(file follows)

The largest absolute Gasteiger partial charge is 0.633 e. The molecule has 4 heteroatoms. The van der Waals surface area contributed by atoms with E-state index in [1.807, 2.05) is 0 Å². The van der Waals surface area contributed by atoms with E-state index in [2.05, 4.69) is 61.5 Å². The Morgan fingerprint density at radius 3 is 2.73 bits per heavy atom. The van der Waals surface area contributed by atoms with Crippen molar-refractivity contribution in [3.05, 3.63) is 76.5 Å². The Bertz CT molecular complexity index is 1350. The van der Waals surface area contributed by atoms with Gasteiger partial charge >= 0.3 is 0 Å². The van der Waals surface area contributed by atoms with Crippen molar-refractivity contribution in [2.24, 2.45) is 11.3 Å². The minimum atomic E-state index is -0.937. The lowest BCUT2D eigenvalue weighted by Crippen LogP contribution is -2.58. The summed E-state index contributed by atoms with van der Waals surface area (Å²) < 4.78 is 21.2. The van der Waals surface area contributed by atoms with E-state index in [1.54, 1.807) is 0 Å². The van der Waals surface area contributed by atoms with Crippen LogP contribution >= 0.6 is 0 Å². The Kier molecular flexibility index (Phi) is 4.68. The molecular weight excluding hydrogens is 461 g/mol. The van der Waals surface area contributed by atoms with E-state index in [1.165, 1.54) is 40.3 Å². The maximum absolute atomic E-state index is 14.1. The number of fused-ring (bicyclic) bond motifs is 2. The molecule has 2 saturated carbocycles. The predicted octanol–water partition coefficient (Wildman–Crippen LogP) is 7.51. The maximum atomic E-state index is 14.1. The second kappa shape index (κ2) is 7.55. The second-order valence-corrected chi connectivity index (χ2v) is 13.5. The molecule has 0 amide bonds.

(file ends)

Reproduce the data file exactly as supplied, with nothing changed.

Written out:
The largest absolute Gasteiger partial charge is 0.633 e. The molecule has 4 heteroatoms. The van der Waals surface area contributed by atoms with E-state index in [1.807, 2.05) is 0 Å². The van der Waals surface area contributed by atoms with E-state index in [2.05, 4.69) is 61.5 Å². The Morgan fingerprint density at radius 3 is 2.73 bits per heavy atom. The van der Waals surface area contributed by atoms with Crippen molar-refractivity contribution in [3.05, 3.63) is 76.5 Å². The Bertz CT molecular complexity index is 1350. The van der Waals surface area contributed by atoms with Gasteiger partial charge >= 0.3 is 0 Å². The van der Waals surface area contributed by atoms with Crippen molar-refractivity contribution in [2.24, 2.45) is 11.3 Å². The minimum atomic E-state index is -0.937. The lowest BCUT2D eigenvalue weighted by Crippen LogP contribution is -2.58. The summed E-state index contributed by atoms with van der Waals surface area (Å²) < 4.78 is 21.2. The van der Waals surface area contributed by atoms with E-state index in [1.54, 1.807) is 0 Å². The van der Waals surface area contributed by atoms with Crippen LogP contribution >= 0.6 is 0 Å². The Kier molecular flexibility index (Phi) is 4.68. The molecular weight excluding hydrogens is 461 g/mol. The van der Waals surface area contributed by atoms with E-state index in [1.165, 1.54) is 40.3 Å². The maximum absolute atomic E-state index is 14.1. The number of fused-ring (bicyclic) bond motifs is 2. The molecule has 2 saturated carbocycles. The predicted octanol–water partition coefficient (Wildman–Crippen LogP) is 7.51. The maximum atomic E-state index is 14.1. The second kappa shape index (κ2) is 7.55. The second-order valence-corrected chi connectivity index (χ2v) is 13.5. The molecule has 0 amide bonds.